Forgotten Pieces of Punctuation

Forgotten Pieces of Punctuation

You may be wearing a face of complete incredulity at the moment, but I promise I’m not going to get into a spiel on the improper use of quotation marks or semi-colons. Instead, I’m going to launch into interesting bits of punctuation. Ones that, for whatever reason, almost made their way onto a QWERTY keyboard, but somehow missed out.

You may think that we have enough dots and squiggles to contend with to be able to express ourselves well enough. But imagine if there were punctuation marks on hand that were able to describe the exact mood that something was intended to be expressed?

This was a conundrum that kept French poet Alcanter de Brahm aka Marcel Bernhardt (“ah him,” you say) awake at night. He wanted to create an Irony Mark so that you could write a sentence and let people know that you were obviously being ironic (ironically). His artistic mind decided that the best way to express this was via a backwards question mark, something like this ؟

You may think this is as unnecessary as the squiggle that our pinkies all have access to on the right side of our keyboards (~) seeing as we can already express irony with an elipsis, as in, “England has great weather…”

But some people on the other hand, thought this idea just didn’t go far enough. One such man was Hervé Bazin, another Frenchie trying to revolutionise everything in sight, including punctuation. He proposed that our written ability to express ourselves was encumbered by us not having the following punctuation marks in wide circulation:lovepoint

the doubt point
the certitude point
the acclamation point
the authority point
the indignation point
the love point

I’m sure we’ve all found ourselves at the end of a few love points in our time…
Sorry ؟

The first issue that comes to mind with these expressive points, is that there’s no room for subtlety anymore. If you’re trying on a bit of delicate flirting via text message, you’ve suddenly had all air of mystery stripped away from you by ending everything you type with a Siamese question mark.

But before we can really judge on whether these extra points of contention could add value to our emails around the office, let’s see them in action.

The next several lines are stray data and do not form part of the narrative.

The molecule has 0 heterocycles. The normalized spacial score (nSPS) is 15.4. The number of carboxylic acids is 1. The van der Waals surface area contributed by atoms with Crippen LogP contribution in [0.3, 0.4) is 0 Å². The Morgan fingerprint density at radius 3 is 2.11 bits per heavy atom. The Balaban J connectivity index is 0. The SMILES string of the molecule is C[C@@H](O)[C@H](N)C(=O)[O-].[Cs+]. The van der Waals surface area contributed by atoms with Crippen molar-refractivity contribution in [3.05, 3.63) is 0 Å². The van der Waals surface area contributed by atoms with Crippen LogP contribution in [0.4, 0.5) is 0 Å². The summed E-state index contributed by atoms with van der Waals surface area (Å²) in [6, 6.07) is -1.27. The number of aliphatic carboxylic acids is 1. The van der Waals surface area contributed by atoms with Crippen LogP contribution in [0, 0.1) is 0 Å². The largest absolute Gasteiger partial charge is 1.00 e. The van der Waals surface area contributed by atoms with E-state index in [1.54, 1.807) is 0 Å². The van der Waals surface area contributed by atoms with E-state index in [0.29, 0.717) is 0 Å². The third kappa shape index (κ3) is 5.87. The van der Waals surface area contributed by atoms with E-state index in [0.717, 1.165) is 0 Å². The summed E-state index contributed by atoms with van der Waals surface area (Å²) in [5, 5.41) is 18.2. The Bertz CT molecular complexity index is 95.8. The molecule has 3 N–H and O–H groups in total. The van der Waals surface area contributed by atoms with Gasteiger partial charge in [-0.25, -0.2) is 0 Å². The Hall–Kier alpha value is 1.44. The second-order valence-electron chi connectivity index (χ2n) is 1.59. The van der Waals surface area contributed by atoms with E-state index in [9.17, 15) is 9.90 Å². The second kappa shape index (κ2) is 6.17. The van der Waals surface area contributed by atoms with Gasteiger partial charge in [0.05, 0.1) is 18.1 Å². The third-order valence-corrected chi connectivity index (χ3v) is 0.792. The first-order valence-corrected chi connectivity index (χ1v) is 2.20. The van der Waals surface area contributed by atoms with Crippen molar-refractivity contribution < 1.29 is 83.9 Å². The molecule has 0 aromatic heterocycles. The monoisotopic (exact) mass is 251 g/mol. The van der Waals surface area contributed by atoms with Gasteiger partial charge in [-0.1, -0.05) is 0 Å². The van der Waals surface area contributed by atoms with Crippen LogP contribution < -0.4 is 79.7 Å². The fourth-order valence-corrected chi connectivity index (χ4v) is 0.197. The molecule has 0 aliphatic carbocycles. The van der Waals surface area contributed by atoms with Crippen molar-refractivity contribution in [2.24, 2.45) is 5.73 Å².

I’ve gone for the obvious here, and chosen a paragraph from Bram Stoker’s Dracula؟
(Chapter 7 if you’re wondering)

At midnight I went to relieve the man at the wheel and when I got to it found no one there The wind was steady, and as we ran before it there was no yawing I dared not leave it, so shouted for the mate After a few seconds, he rushed up on deck in his flannels He looked wild-eyed and haggard, and I greatly fear his reason has given way He came close to me and whispered hoarsely, with his mouth to my ear as though fearing the very air might hear. “It is here. I know it now On the watch last night I saw It, like a man, tall and thin, and ghastly pale It was in the bows, and looking out I crept behind It, and gave it my knife, but the knife went through It, empty as the air

If nothing else, the text looks a whole lot prettier now, and I’ve managed to bring out the gay sailor undertones that Bram may or may not have been gunning for.

But that’s the beauty of having our stock standard punctuation marks that don’t indicate that you’re furious, unsure, or in love with your sailing mate. You can read to a full stop and put in your own emotion, allowing you to take away what you want from a text.

We already have a ready range of superfluous punctuation marks on hand anyway. What are we supposed to do with this ¬ ?

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